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Tax burden for UK landlords halved by CGT reform

Landlords who waited to sell their buy-to-let properties until the second quarter of this year halved their tax bill compared to those who sold before capital gains tax reform.

According to research by The Mortgage Works, landlords who sold their properties in Q1 2008 faced high capital gains tax charges – £30,597 on houses and £30,241 on flats which, alongside cumulative income tax over the five year period – £4,298 houses and £4,362 flats – created a total tax burden of £34,895 on houses and £34,603 on flats.

In comparison, landlords who sold their properties in Q2 of this year, after CGT reforms saw a flat rate tax of 18% introduced, saw their tax burden fall by just under a half for houses, to £16,581, and just over a half for flats, to £15,975.

The Mortgage Works managing director Andy McQueen says despite recent economic conditions, the buy-to-let market remained active and landlords remain vigilant.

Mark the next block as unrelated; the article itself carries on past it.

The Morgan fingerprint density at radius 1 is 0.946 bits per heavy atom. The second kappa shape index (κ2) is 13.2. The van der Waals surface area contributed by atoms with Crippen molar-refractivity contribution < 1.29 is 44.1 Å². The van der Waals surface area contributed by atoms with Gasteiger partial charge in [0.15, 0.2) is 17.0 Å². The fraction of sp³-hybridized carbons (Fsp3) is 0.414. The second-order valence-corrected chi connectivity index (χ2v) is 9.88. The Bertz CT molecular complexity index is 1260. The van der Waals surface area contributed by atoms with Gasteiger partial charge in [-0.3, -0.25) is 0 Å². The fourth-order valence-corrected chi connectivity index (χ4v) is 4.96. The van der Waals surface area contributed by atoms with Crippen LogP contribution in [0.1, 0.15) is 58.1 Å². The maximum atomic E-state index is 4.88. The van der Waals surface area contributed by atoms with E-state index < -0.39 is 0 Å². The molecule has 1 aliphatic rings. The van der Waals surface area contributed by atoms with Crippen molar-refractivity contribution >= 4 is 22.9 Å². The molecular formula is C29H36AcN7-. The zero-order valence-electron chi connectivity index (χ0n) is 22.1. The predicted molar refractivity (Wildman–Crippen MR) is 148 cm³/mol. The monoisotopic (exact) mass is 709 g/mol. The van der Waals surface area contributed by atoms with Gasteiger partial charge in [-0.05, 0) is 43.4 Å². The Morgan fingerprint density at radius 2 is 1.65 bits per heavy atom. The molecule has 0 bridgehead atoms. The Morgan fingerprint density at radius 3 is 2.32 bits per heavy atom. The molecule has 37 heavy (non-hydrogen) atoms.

Figures from the Association of Residential Letting Agents’ measuring landlords’ desire to sell property also indicate that landlords continue to monitor a variety of market factors carefully when handling their portfolios.

While the percentage of landlords who said they had intentions or expectations to sell property jumped from 13.8% in December 2007 to 18.1% in March 2008, possibly in anticipation of the CGT changes, it fell way back to 7.3% in June 2008, suggesting landlords were choosing to bide their time in a market of falling house prices.

McQueen says: “Good buy to let investors always treat their property portfolios as a long-term investment, and the ARLA figures show that contrary to having to offload properties, many landlords are choosing to hold onto their investments until house prices begin to either stabilise or increase.”

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